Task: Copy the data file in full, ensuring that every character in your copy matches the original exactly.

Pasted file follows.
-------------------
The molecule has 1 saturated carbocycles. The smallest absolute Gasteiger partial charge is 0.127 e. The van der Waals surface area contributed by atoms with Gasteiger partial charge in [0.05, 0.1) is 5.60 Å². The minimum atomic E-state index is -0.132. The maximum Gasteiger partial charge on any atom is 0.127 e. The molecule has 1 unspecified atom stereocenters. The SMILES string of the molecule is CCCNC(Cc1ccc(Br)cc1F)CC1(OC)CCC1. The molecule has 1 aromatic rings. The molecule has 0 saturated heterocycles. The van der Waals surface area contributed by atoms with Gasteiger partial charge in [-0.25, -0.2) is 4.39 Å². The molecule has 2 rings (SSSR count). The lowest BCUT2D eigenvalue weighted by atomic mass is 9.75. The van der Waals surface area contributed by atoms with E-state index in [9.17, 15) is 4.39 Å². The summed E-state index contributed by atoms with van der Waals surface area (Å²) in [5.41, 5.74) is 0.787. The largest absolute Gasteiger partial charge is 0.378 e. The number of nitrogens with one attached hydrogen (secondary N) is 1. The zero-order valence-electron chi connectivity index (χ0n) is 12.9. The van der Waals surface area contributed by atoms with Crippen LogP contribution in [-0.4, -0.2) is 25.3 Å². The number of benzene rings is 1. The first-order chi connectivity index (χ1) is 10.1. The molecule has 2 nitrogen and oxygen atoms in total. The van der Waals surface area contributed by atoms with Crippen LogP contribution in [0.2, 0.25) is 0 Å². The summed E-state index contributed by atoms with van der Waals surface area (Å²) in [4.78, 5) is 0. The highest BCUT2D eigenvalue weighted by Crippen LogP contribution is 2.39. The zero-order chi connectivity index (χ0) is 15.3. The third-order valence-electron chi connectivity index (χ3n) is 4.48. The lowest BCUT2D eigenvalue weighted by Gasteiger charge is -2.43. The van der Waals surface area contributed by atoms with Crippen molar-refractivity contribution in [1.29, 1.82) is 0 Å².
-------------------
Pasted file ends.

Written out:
The molecule has 1 saturated carbocycles. The smallest absolute Gasteiger partial charge is 0.127 e. The van der Waals surface area contributed by atoms with Gasteiger partial charge in [0.05, 0.1) is 5.60 Å². The minimum atomic E-state index is -0.132. The maximum Gasteiger partial charge on any atom is 0.127 e. The molecule has 1 unspecified atom stereocenters. The SMILES string of the molecule is CCCNC(Cc1ccc(Br)cc1F)CC1(OC)CCC1. The molecule has 1 aromatic rings. The molecule has 0 saturated heterocycles. The van der Waals surface area contributed by atoms with Gasteiger partial charge in [-0.25, -0.2) is 4.39 Å². The molecule has 2 rings (SSSR count). The lowest BCUT2D eigenvalue weighted by atomic mass is 9.75. The van der Waals surface area contributed by atoms with E-state index in [9.17, 15) is 4.39 Å². The summed E-state index contributed by atoms with van der Waals surface area (Å²) in [5.41, 5.74) is 0.787. The largest absolute Gasteiger partial charge is 0.378 e. The number of nitrogens with one attached hydrogen (secondary N) is 1. The zero-order valence-electron chi connectivity index (χ0n) is 12.9. The van der Waals surface area contributed by atoms with Crippen LogP contribution in [-0.4, -0.2) is 25.3 Å². The number of benzene rings is 1. The first-order chi connectivity index (χ1) is 10.1. The molecule has 2 nitrogen and oxygen atoms in total. The van der Waals surface area contributed by atoms with Crippen LogP contribution in [0.2, 0.25) is 0 Å². The summed E-state index contributed by atoms with van der Waals surface area (Å²) in [4.78, 5) is 0. The highest BCUT2D eigenvalue weighted by Crippen LogP contribution is 2.39. The zero-order chi connectivity index (χ0) is 15.3. The third-order valence-electron chi connectivity index (χ3n) is 4.48. The lowest BCUT2D eigenvalue weighted by Gasteiger charge is -2.43. The van der Waals surface area contributed by atoms with Crippen molar-refractivity contribution in [1.29, 1.82) is 0 Å².